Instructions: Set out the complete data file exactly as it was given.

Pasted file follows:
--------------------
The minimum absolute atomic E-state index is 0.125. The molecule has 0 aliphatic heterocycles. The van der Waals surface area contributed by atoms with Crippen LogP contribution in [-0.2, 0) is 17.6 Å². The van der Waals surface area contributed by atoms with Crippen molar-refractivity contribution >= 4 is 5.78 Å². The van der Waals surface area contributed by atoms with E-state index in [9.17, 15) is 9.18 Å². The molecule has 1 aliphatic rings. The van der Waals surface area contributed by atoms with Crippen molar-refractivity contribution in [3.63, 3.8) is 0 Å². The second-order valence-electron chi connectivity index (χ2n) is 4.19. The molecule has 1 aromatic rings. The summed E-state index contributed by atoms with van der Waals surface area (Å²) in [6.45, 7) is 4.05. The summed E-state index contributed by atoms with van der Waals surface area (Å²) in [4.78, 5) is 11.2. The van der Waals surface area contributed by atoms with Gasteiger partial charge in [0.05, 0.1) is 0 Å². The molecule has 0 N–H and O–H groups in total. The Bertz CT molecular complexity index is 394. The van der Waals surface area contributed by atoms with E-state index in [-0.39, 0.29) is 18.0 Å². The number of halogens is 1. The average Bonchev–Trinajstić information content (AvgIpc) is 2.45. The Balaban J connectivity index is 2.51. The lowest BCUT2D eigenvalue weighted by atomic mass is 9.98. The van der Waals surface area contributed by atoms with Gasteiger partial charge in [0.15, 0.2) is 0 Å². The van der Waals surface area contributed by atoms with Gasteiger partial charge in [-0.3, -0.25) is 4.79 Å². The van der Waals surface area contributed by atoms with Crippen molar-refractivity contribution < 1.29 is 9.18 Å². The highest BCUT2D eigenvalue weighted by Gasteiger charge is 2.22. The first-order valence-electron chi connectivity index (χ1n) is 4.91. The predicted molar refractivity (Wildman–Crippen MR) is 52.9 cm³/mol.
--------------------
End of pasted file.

The minimum absolute atomic E-state index is 0.125. The molecule has 0 aliphatic heterocycles. The van der Waals surface area contributed by atoms with Crippen LogP contribution in [-0.2, 0) is 17.6 Å². The van der Waals surface area contributed by atoms with Crippen molar-refractivity contribution >= 4 is 5.78 Å². The van der Waals surface area contributed by atoms with E-state index in [9.17, 15) is 9.18 Å². The molecule has 1 aliphatic rings. The van der Waals surface area contributed by atoms with Crippen molar-refractivity contribution in [3.63, 3.8) is 0 Å². The second-order valence-electron chi connectivity index (χ2n) is 4.19. The molecule has 1 aromatic rings. The summed E-state index contributed by atoms with van der Waals surface area (Å²) in [6.45, 7) is 4.05. The summed E-state index contributed by atoms with van der Waals surface area (Å²) in [4.78, 5) is 11.2. The van der Waals surface area contributed by atoms with Gasteiger partial charge in [0.05, 0.1) is 0 Å². The molecule has 0 N–H and O–H groups in total. The Bertz CT molecular complexity index is 394. The van der Waals surface area contributed by atoms with E-state index in [-0.39, 0.29) is 18.0 Å². The number of halogens is 1. The average Bonchev–Trinajstić information content (AvgIpc) is 2.45. The Balaban J connectivity index is 2.51. The lowest BCUT2D eigenvalue weighted by atomic mass is 9.98. The van der Waals surface area contributed by atoms with Gasteiger partial charge in [0.15, 0.2) is 0 Å². The van der Waals surface area contributed by atoms with Gasteiger partial charge in [-0.3, -0.25) is 4.79 Å². The van der Waals surface area contributed by atoms with Crippen molar-refractivity contribution < 1.29 is 9.18 Å². The highest BCUT2D eigenvalue weighted by Gasteiger charge is 2.22. The first-order valence-electron chi connectivity index (χ1n) is 4.91. The predicted molar refractivity (Wildman–Crippen MR) is 52.9 cm³/mol.